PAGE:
In division, sharing refers to a way of thinking of division that is also referred to as partitive division. It is one of the ways in which division is thought of and taught, with the other being measurement division.
Sharing involves dividing a given number of objects into a known number of groups, where the number of items in each group is unknown.
When first introducing the concept of sharing, one way to do it is to give a student a set of objects and to have them count objects into each group. This can be done 1 object at a time, or by 2s, 3s, or any convenient number that the student is comfortable with. The figure below is a representation of sharing in which 4 objects are evenly shared between 4 groups, 1 object at a time.
The arrows indicate counting the respective object into 1 of the 4 groups with the result being that 4 objects can be divided evenly into 4 groups if there is 1 object in each group. If there were 8 objects instead, we could count 1 into each of the 4 groups, then another to find that each group will contain 2 objects each, or 8 ÷ 4 = 2.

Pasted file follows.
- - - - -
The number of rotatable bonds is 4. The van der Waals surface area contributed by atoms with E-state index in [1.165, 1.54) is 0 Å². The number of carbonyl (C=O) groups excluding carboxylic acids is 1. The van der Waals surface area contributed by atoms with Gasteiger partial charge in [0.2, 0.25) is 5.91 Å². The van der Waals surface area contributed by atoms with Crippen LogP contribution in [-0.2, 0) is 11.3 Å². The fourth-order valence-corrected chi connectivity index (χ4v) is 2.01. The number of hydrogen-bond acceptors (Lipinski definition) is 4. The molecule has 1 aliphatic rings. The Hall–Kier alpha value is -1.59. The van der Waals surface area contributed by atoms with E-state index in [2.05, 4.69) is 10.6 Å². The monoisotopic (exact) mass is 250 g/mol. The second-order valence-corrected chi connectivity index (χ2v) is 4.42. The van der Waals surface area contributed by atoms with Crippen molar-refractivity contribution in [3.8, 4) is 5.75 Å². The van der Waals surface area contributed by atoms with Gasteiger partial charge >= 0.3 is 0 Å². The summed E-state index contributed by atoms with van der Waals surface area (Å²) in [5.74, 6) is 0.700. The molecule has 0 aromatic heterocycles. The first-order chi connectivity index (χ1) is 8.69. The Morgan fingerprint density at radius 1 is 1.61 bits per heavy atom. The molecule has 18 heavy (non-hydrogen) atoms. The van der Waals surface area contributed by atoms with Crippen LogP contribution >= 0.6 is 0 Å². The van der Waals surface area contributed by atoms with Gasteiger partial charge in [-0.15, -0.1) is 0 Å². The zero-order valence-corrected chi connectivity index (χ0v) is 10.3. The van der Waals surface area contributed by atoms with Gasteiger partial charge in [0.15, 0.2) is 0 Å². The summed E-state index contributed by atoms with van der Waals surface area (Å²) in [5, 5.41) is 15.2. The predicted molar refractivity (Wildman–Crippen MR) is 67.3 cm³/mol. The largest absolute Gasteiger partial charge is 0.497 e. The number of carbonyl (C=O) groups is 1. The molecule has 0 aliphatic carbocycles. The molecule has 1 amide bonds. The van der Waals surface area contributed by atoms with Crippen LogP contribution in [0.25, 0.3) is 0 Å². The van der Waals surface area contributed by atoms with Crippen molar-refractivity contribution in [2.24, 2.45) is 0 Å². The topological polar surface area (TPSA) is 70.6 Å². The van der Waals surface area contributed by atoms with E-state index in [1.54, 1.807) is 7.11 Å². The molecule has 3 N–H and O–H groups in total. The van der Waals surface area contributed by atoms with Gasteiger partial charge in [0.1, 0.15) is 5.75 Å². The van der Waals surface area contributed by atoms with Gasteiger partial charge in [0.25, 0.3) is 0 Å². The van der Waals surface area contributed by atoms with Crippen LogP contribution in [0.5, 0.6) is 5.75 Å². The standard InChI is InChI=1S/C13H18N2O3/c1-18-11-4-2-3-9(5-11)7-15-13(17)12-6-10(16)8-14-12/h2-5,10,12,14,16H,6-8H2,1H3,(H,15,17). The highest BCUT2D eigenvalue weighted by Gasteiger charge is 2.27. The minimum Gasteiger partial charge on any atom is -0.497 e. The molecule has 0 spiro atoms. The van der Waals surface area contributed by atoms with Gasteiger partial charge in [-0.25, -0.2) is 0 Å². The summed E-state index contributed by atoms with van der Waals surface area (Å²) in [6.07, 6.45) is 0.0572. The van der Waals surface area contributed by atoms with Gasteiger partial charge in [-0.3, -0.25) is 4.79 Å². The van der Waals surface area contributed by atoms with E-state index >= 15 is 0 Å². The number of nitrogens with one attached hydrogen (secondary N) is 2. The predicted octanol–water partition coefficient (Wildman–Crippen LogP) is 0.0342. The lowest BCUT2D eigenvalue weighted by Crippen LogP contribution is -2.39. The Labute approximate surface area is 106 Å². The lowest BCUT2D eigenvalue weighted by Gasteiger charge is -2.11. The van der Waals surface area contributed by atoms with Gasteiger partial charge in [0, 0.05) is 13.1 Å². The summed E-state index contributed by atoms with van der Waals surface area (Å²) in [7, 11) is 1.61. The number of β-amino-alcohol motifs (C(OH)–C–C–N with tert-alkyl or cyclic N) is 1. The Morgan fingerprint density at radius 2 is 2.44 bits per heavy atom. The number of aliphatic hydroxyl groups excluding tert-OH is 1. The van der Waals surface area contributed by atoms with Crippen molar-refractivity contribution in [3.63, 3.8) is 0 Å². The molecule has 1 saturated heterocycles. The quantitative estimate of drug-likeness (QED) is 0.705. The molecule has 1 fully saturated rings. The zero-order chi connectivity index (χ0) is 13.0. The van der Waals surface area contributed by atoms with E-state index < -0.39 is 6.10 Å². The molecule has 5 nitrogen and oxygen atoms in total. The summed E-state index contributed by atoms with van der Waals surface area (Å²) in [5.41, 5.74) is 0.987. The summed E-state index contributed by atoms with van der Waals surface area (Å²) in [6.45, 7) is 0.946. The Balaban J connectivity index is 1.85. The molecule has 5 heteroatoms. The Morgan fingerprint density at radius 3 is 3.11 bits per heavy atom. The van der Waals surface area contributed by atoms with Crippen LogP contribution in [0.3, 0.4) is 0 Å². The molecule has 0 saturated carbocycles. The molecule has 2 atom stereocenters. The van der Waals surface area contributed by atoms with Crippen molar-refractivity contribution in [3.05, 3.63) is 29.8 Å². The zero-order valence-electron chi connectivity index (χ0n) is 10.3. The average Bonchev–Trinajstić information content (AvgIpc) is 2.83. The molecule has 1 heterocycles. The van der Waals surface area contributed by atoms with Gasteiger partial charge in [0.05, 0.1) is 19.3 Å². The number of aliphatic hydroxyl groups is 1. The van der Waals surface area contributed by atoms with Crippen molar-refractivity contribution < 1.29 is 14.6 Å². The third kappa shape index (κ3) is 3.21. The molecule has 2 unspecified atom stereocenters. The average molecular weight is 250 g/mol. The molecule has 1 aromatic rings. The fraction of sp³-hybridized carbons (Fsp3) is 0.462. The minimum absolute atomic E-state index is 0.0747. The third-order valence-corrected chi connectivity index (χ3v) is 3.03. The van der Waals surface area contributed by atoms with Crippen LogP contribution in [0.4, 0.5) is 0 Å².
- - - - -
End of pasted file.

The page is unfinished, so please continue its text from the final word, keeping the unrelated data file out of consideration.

Below are some word problems that can provide some more practice.
1. There are 12 cookies. They are divided equally among 4 people. How many cookies does each person get?
12 ÷ 4 = 3
Thus, the size of each person's part, or share, is 3.
2. Daynna, Taylor, and John went blueberry picking. Together, they picked 15 pints. When they got ready to go home, they shared the blueberries equally. How many pints did each person get?
15 ÷ 3 = 5
Thus, each person's share of blueberries was 5 pints.
Sharing vs measurement division
Measurement division (also referred to as quotitive division) is another way to think of division. The key difference between sharing and measurement division is that in sharing, the number of groups is known, but the number of objects in each group is unknown. In contrast, in measurement division, the number of objects in each group is known, but the number of groups is unknown. In both cases, the total number of objects is known.
In the case of sharing, we are trying to determine the number of objects that will evenly fit within each group. In measurement division, we want to know how many groups we can have given that each group has some number of objects. Below is a figure that depicts this based on the division sentence: 8 ÷ 2 = 4.
Both approaches to conceptualizing division are valid. Whichever method is more intuitive or comfortable for a given student should be used.